to deal with the situation. So I have no quick-fix, Mr Cousins,
for a better world but to say that there is a local level, there
is a regional level, there are national levels, there is a global
level, and try to define institutions, try to define dialogues,
try to define, as I call it, a kind of global ethics in order
to promote a better world. Global ethics is, for instance, something
which, I think, here in the UK but also in Germany, people now
care for more and more. There is, for instance, a foundation in
Germany called World Ethics where they try to promote, to facilitate,
a dialogue between religions and they try to find out that there
is some common ground between all major religionsso Judaism,
Christianity, Islam. For instance, in all the big religions you
have a rulea kind of golden rule, as they call itthat:
What you do not want to happen to tou, this you should not do
to anyone else. If we would, through dialogue, facilitate and
promote the acceptance of this golden rule, then I think it would
help to create a better world.
164. If I can follow that point directly, is
it not a common principle of the ethics of all those religionsand
one which certainly I would regard as being part of my own upbringingthat
the poor come to the table first to be fed before they get the
lecture on free markets.
(Mr Kohler) I think that is not, as I see it,
the issue, because I have said already that the social dimension,
solidarity, should be part of every human community, human body,
institutions. But, if you would create an environment where people
have the feeling they just can go to somewhere where they are
fed or get answers for everything they are asking for, I think
this institution is not available. The strengthening of self-responsibility,
plus an environment of solidarity and dialogue, I think is the
165. I understand that, and you are very clearly
putting what you call self-responsibility firstthat is
the first of your two pillarsbut do not the poor of the
world look at you and say, "Well, here are these guys lecturing
us about free markets and telling us of the value of free trade,
but what can they do to prevent the United States raising trade
barriers against the rest of the world and pouring untold sums
of money into food subsidies, price subsidies, for American farmers?"
(Mr Kohler) Mr Cousins, first, the IMF, at least
since my time, is not lecturing about free markets. I must make
this clear. Secondly, look to this very important kind of historical
initiative in Africa called NEPAD, a new partnership for the development
of Africa, where the African leaders themselves have said, "It
is our obligation, our responsibility to provide
good governance, to fight corruption, to fight against armed conflict.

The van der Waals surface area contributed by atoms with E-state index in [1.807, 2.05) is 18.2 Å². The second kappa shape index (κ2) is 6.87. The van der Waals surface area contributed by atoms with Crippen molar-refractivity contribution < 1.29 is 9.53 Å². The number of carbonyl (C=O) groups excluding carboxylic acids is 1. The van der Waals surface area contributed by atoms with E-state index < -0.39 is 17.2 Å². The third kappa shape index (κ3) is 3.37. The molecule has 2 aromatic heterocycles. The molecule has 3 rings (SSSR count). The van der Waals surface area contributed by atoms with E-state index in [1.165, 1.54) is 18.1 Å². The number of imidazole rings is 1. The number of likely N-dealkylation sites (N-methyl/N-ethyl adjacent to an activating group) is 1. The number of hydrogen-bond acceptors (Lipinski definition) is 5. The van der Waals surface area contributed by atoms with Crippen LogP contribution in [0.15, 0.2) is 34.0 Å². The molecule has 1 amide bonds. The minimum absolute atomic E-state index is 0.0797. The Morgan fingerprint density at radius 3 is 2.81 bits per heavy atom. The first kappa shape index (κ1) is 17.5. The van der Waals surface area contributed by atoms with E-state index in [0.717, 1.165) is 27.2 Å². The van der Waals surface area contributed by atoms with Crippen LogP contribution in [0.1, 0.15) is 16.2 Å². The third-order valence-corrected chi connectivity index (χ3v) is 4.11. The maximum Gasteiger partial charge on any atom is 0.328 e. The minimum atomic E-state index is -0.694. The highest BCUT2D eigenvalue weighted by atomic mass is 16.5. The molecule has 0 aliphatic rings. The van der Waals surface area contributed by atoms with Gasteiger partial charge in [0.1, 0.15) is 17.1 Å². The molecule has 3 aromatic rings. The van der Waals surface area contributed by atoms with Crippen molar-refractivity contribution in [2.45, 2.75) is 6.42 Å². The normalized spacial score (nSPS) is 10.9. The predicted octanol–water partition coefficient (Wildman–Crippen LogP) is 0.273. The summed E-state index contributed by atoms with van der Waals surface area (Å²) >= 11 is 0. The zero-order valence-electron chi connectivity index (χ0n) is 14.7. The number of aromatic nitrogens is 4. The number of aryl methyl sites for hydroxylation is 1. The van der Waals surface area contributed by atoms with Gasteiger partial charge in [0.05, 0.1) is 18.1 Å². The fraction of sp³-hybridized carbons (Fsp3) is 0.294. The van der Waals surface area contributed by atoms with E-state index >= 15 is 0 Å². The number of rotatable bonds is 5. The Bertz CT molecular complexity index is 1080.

It is our obligation." So it is not that kind of lecturing,
they themselves are saying, "It is our obligation"
and I think they are right, because of one point: I would guess
that the national pride or the pride of a people, even a tribe,
in Africa is an important element for development, more peace,
more freedom, more democracy. The pride of a nation depends also
on the fact that they are aware: "We did it. We
made it. We are not just depending on aid and all of this"a
very strong point which I feel should always be taken into account.
But your second point is right: there is too much of hypocrisy,
double standards, in the international community. I am, indeed,
advocating more trade integration. Then, I think, it is only clear
that I also have to speak up against subsidies, trade distorting
subsidies in Europe, in the US, in other advanced countries, and
I am doing that. But you should also be aware that there are trade
barriers amongst the poor countries themselvesand this
is, again, going back to self-responsibilityand it is also
not credible for the poor countries in Africa to ask for more
market access to Europe when, on the other hand, they are not
yet exploiting fully the possibility for more trade (and that
means more income and job regeneration) between themselves.
166. With the structure of world trade as it
is now, against the background of the Zedillo Report which examined
the benefits of trade liberalisation that went to the rich countries
and not the poor countriesand all over the world it is
easiest for a man with a gun to grab the latest lorry load of
cheap American maize, and President Bush is pouring another £190
billion into subsidising its productiondo you think they
will ever achieve self-responsibility?
(Mr Kohler) Yes. I am encouraged through NEPAD,
the Africans themselves. I do think that there are countries like